What happens next is entirely predictable. They pivot into business coaching as that’s seen as the most lucrative opportunity when they have no experience running a successful business.
Remember a second ago when we talked about how coaching is NOT providing advice? These life coaches turned business coaches would be way less problematic if they stuck to true coaching, but they don’t. They could be a life coach for business owners, but instead, they declare themselves as money coaches or marketing coaches and teach their clients their blueprint based on a pile of bullshit.
Coaches Who are Full On Scamming
Bringing it back to the coaches we were alluding to at the start of the episode, there’s an entire group of BS coaches out there that are full-on scamming.
These people are not qualified as coaches, they have no business teaching business, and all they do is come up with new grifts so they can pay big money to their coaches. It’s a pyramid scheme involving five and six-figure payments to their coach upline.
This season, we’re going to talk more about the many scams these coaches are running. You can quickly identify these coaches by their IG bio that says “7-figure money mentor”. They spend their days telling you that you need to invest in your dream, along with how much money they made today in “cash.”
Before You Hire Any Coach (Especially for Your Online Business)
Coaching has become a catch-all term in the online business world, and it’s doing us all a significant disservice. I’ve seen so many people hire coaches when what they need is a consultant or a specialist in a specific area.
You need a coach if you need someone to work with you on your performance. Coaches should not be providing specific advice or teaching you. Keep in mind that many of the people that call themselves coaches who are teaching have minimal hands-on experience, and they’re generalists. They won’t understand the complexities and nuances of your unique situation.
You need a consultant if you need specific guidance on an area of your business. Consultants are ideal if you need someone to look at the overall strategy or an element of your marketing, sales, or operations. They will provide direct, customized advice for your business.
You need a specialist if you have a specific business problem you’re looking to solve and need hands-on help addressing this challenge.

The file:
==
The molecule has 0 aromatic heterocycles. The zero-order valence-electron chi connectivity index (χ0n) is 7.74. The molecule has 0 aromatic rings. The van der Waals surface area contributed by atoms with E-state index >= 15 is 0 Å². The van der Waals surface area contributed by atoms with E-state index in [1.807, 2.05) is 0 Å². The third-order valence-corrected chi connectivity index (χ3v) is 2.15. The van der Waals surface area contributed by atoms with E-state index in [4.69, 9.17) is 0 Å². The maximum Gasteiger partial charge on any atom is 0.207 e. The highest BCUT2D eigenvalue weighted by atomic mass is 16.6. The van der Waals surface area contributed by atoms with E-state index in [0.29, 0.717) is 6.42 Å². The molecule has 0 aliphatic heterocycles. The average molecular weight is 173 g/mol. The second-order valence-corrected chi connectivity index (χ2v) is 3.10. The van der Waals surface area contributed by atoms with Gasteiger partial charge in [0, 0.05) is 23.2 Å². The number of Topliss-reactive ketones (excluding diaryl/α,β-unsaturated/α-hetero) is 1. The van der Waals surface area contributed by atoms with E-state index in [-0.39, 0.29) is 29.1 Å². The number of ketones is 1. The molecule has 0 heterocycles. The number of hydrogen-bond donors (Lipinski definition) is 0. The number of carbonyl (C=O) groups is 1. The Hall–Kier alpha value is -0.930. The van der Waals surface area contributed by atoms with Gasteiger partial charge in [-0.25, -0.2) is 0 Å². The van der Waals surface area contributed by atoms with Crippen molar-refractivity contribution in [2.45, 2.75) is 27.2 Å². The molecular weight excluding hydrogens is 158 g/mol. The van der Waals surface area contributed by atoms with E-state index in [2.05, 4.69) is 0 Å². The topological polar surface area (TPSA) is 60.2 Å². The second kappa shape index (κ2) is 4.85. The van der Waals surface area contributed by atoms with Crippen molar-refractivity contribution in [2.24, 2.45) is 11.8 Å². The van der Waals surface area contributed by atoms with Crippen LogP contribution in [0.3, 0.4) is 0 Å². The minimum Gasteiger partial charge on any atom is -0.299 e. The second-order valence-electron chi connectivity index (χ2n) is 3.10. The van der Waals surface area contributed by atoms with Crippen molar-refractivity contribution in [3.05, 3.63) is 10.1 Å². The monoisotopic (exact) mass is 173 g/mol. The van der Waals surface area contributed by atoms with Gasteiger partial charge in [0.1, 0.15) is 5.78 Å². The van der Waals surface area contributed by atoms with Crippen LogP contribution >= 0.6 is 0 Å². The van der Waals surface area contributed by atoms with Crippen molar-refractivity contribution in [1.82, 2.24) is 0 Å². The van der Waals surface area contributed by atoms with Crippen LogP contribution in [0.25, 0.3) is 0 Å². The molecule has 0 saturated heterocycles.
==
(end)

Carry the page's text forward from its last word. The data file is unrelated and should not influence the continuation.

Keep in mind that both consultants and specialists should be an expert on a defined topic with a clear set of qualifications.
The reality is that when you’re looking for help, you need to dig past “I need a coach” as a catch-all and use what we’ve talked about to get ultra-clear on what your problem is and what type of help you need most.
For years, something that has annoyed me about the coaching industry is that people spend all their money on people who don’t help them implement. Then when they need hands-on help for their business, they don’t have the budget needed.
Questions to Ask Before You Hire Anyone
To wrap up, here are questions to explore BEFORE you hire anyone to help you with your business:
- What Type of Help Do I Need? Is this about performance, or do I need specific help with an area of my business? Do I need help implementing it?
- Is This Person a Coach, Consultant, or Specialist? Look beyond what they call themselves and get familiar with the differences between these roles. Not everyone is a coach!
- What Skills and Experience Do They Have? Dig into their qualifications and background to understand what makes them someone you should rely on for coaching or other help.
- Are They Operating Within Their Scope? This is a big question, but it’s relatively easy to explore because if someone claims to be a coach when they’re a teacher, it should give you pause as to their role and what they have to offer you. (And if someone doesn’t support you 1:1, they are NOT your coach. They’re something else entirely.)